One hundred talks in on afternoon was massively stimulating – if the reality was a sniff of something and a taste of something else. Change: How has given me much to think about, a load of scribbled notes to follow up and some fascinating insights as to what others are up to. There is clearly a broad consensus that the current electoral system serves us incredibly poorly. And everywhere from the noisy Greeks of Syriza to the humorous Danes of Alternativet new models are popping up.
‘”There is no use trying,” said Alice; “one can’t believe impossible things.” “I dare say you haven’t had much practice,” said the Queen. “When I was your age, I always did it for half an hour a day. Why, sometimes I’ve believed as many as six impossible things before breakfast.”
I’m so looking forward to Change:How? 2015 “where apathy goes to die” tomorrow!
Stories from Greece, Spain, Denmark, Poland, Bahrain, Scotland and plenty beyond – join us tomorrow to meet a world full of change-makers in just one building, Europe’s oldest alternative night club in Angel, Islington…
Alongside 100 inspirational change makers – from Stella Creasy to Heydon Prowse of the Revolution Will Be Televised, musician Steve Lawson to David Lammy MP, Rev. Giles Fraser to Flatpack Democracy, The Moneyless Man to Amelia Womack….. their personal stories and world-beating ideas…… their performances…. and a pint with them at the bar.
It will be fascinating to see whether Syriza can hold it together in the next few weeks and months in Greece and set out a viable alternative to ‘austerity’. As the current model has been such a total disaster for most Greeks – and increased their debt at the same time – it cannot be a surprise that they wanted a change.
The Change: How? event I have already mentioned will “…bring together an eclectic mix of people from the arts, politics, activism and campaigning, media and everything in between. Alongside poets, musicians, actresses, comediennes, and spoken word artists you’ll meet politicians and political activists including from Syriza, Podemos, the Pirate Party, Scotland’s radical independence campaign, The Alternativet in Denmark, even England’s home-grown flatpack democracy in Frome, and progressive members of our more established political parties. To shake things up some more, there will be activists, campaigners, community builders and organisers – people standing up for equality and justice, for an economy that serves people and planet, for radical democracy, against oppression and racism. And for so much more. Each with their own story…..”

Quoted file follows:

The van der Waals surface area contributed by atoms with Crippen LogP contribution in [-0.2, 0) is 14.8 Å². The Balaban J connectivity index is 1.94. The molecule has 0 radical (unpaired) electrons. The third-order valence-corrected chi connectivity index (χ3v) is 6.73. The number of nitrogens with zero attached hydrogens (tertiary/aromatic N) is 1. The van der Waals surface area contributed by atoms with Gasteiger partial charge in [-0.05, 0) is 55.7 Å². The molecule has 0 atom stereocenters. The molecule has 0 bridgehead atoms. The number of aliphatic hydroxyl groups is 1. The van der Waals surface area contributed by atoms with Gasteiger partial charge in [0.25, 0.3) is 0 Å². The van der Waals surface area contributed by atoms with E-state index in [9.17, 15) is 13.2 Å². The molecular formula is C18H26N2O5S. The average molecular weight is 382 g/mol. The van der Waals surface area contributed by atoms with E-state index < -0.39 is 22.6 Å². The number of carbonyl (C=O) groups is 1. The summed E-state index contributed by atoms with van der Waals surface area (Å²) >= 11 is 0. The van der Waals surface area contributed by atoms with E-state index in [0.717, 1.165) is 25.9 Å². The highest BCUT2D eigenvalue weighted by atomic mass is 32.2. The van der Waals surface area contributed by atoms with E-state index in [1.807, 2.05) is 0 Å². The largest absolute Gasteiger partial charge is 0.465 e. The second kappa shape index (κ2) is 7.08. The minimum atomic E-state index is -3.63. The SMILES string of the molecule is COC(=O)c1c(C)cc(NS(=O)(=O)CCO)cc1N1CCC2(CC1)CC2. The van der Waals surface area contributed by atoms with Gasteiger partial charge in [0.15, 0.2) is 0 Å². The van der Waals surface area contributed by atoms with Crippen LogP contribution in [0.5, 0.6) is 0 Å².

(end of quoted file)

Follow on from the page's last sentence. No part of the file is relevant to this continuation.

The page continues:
Through fundraising, careful borrowing and spending our meagre precept income in Frome, then working with the community, we’ve gone part of the way to demonstrating that it is not necessary to be cowed down by austerity measures. I accept the Greeks have a bigger challenge, but so often Esinstein’s “We cannot solve our problems with the same thinking we used when we created them” applies. I am much looking forward to hearing some real alternatives to our increasinly hopeless staus quo – including from the Greeks – then seeing what might be relevant to Frome.
Just over 100 days until the national elections, and in Frome’s case the Town and District ones too. Independents for Frome (IfF) will be finalising our 17 candidates over the weekend. An independent group will be dealing with the tricky process of telling some people they will need to stand aside. Our success has resulted in a plethora of talented people coming forward, who’d make good councillors. And if your pool of potential councillors is the whole town, not just party members, it suddenly increases to include all kinds of interesting and keen people.
Can Democracy Work? is a three part series for Radio 4 fronted by the BBC’s Political Editor Nick Robinson. The first episode was felt to be “a disappointment” in the Telegraph’s who felt it had “only scratched the surface” – and I basically agree, though am content to wait until the final episode before a final judgement. My gripe so far would be that the focus was entirely on parliamentary democracy, with too much time given to Nick’s well publicised spat with Russell Brand on whether people should vote at all – I’m sure their argument was entirely created to draw attention to the programme!